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On the Korea-China-Japan Relationship

31 Jul

“If China has a dream of a great renewal, Abe’s Japan also has a dream of becoming East Asia’s leader with a military that can wage war. Within the U.S.-China confrontation, China’s dream and Japan’s dream collide at the East and South China Seas. Preventing a collision on the Korean Peninsula is the difficult yet urgent task of Korea’s diplomacy. The proposal of Xi for an Asian Infrastructure Investment Bank must not be accepted because it came from China, or rejected because the United States protests it. A decision that best serves Korea’s national interest must be made.

“Korea must not be part of the U.S. ambition to contain China nor be seduced by Xi’s sugarcoated China Dream. A strategic view that includes the larger picture of Northeast Asia is what we need.”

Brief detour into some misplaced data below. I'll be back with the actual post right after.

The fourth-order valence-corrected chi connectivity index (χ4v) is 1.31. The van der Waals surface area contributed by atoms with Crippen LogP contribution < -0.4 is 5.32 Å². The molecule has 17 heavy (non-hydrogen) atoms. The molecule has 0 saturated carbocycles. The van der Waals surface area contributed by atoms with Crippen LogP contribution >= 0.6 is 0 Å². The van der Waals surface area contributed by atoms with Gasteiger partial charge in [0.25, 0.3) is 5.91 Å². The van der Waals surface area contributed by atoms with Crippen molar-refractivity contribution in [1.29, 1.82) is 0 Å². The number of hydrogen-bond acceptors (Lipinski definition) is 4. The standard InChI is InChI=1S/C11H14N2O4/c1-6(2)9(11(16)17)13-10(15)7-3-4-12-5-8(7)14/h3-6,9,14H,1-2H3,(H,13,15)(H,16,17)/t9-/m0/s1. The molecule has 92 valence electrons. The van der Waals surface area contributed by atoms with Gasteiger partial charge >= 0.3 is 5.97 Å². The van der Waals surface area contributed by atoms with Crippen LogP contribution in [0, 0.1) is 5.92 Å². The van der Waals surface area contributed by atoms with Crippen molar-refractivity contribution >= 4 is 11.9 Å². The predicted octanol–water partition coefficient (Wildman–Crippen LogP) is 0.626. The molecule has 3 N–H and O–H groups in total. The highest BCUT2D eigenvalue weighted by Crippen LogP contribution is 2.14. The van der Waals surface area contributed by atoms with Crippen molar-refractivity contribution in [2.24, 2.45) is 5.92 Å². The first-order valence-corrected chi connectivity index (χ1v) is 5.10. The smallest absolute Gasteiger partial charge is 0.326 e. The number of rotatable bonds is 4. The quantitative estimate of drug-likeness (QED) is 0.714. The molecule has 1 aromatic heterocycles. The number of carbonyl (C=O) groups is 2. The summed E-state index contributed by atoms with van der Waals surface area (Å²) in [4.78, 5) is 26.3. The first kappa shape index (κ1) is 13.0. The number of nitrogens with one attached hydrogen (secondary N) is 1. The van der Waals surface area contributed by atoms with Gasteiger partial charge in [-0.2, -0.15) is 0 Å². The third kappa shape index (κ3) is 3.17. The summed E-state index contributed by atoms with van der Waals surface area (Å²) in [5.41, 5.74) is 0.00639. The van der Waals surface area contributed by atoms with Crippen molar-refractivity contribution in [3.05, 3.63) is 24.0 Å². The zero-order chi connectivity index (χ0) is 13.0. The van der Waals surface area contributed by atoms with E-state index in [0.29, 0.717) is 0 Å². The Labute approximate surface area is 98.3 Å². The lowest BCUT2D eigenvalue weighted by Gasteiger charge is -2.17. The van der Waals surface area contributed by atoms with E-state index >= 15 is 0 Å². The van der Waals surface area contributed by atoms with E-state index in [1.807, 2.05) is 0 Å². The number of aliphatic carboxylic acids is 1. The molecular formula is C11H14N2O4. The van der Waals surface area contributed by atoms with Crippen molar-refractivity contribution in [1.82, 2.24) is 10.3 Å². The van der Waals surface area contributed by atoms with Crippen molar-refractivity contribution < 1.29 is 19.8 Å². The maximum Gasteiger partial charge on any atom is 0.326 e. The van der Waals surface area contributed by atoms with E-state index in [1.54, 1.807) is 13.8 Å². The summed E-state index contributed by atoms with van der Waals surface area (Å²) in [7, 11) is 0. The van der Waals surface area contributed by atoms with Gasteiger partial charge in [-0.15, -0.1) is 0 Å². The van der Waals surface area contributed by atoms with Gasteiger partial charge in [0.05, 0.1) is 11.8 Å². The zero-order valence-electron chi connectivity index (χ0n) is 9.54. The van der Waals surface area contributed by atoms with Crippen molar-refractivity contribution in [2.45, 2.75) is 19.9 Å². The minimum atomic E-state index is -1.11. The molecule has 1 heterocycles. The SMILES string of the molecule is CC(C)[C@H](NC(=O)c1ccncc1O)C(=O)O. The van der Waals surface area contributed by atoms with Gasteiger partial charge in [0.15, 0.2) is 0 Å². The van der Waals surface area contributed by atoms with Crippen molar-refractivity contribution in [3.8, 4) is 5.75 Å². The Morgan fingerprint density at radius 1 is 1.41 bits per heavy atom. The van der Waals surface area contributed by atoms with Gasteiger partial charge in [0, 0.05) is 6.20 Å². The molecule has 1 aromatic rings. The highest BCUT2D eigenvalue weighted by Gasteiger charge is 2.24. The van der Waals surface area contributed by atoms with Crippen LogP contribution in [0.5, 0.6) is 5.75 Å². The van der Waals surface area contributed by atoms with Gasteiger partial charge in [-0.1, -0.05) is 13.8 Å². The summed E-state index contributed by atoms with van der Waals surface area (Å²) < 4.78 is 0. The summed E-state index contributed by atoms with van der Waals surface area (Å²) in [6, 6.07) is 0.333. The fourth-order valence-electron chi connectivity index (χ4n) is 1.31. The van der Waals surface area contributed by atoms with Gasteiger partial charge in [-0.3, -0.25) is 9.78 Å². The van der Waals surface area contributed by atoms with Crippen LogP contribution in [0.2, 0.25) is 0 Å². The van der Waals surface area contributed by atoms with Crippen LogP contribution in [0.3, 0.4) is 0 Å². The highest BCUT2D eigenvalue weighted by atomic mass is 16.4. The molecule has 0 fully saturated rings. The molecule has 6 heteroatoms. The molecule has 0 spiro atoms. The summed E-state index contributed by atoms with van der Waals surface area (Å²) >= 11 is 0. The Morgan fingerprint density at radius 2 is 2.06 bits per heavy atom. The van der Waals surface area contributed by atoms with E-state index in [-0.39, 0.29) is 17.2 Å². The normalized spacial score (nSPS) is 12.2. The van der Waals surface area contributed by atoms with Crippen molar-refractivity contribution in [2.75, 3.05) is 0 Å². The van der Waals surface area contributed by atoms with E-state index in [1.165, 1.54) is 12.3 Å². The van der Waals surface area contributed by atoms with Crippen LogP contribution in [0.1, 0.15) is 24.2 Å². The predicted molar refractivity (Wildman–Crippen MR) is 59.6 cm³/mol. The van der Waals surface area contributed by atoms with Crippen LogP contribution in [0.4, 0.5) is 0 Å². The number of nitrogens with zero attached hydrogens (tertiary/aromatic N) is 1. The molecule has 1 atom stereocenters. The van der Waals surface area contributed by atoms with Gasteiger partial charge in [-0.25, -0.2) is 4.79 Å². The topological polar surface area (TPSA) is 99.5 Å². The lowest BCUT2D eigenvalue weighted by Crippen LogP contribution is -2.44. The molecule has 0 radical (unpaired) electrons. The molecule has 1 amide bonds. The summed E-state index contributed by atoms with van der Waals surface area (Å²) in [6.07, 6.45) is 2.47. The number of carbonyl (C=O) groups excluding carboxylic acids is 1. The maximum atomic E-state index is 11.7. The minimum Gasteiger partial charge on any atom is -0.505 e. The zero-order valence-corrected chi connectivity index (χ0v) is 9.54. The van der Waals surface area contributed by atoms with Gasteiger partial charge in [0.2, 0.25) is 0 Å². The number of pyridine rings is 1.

-Kim, Young-hie, “China’s Ties With South Korea: A Snake Wrapped Around a Rabbit?” The World Post. July 14, 2014.

 

 

 

Qualitative and quantitative methods of sampling informants

19 Apr

Social activists tend to take “research as necessarily a progressive political enterprise” and judge validity in terms of political ethics; consequently, if a research finding is judged to have undesirable political considerations it may be concluded to be false (Hammersley 2002:12; cited in Chan 2011: 11).

Phenomenological research is concerned with the investigation of behavior. For this reason having access to variability or diversity within a given population may yield more productive results than simply aiming for a numerically larger sample (Bernard 1995: 72). It may be unnecessary to sample informants according to a premeditated methodology or numerical imperative. As Chan writes in her study of zanryu-hojin,